Two construction firms have been sentenced after a crane collapsed onto a city centre apartment block in Liverpool, resulting in the crane driver being paralysed from the waist down.
The 79-metre-high tower crane was being used as part of a multi-million pound project to build a new eight-storey hotel and seven apartment blocks. The crane fell onto a partially constructed apartment block, across a road and came to rest on the apartments. Eight counterweights on the crane, weighing a total of 56 tonnes, broke free and crashed through the roof and six floors of the building.
Crane driver Iain Gillham fell from his cab onto the roof of the apartments and through the hole created by the counterweights.
He suffered multiple injuries including a brain haemorrhage, fractured skull, broken right shoulder, broken ribs, crush injuries to his left side, and major spinal injuries which resulted in his legs being paralysed.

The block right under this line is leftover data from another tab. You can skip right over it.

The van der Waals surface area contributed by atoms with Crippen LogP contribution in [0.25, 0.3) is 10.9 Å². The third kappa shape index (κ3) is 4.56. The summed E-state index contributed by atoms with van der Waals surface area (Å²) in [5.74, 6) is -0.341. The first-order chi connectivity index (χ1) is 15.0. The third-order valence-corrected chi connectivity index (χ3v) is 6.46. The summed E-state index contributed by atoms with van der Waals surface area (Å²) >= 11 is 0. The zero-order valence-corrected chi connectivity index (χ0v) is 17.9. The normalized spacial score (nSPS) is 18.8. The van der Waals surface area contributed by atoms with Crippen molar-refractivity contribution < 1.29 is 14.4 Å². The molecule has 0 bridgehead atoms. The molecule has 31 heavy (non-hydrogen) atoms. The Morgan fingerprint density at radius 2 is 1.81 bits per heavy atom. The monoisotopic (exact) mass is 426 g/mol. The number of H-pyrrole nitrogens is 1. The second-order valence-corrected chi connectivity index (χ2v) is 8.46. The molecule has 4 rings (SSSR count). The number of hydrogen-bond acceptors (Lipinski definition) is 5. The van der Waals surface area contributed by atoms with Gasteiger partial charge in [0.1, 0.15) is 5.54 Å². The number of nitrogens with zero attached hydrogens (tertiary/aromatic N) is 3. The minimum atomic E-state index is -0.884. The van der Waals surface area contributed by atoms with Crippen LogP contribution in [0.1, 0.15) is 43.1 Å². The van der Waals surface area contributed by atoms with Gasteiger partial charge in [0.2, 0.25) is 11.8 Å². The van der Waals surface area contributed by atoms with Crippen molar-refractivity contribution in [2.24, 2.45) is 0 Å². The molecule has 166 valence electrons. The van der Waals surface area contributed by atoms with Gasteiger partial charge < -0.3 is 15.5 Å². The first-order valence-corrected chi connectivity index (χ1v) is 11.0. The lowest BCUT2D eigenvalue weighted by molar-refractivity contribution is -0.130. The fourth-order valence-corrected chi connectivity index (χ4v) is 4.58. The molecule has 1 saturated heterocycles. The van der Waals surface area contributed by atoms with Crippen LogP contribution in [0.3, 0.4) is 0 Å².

The HSE investigation into the incident found that the crane’s foundation could not cope with the forces generated by the crane.
During the construction of the foundation, both construction firms agreed to cut away essential steel reinforcement bars from the four concrete foundation piles, so that the crane’s feet could sit on top on them. These were replaced with up to five steel rods in each pile. This action reduced the forces the foundation could withstand.
Summing up in court, Judge Gilmour said he was satisfied that it was the removal of the reinforcing steel and the inadequate replacement of the steel rods that led to the foundation being overloaded and the crane collapsing.
Over the past decade, nine people have been killed and there have been 25 serious injuries as a result of incidents involving tower cranes.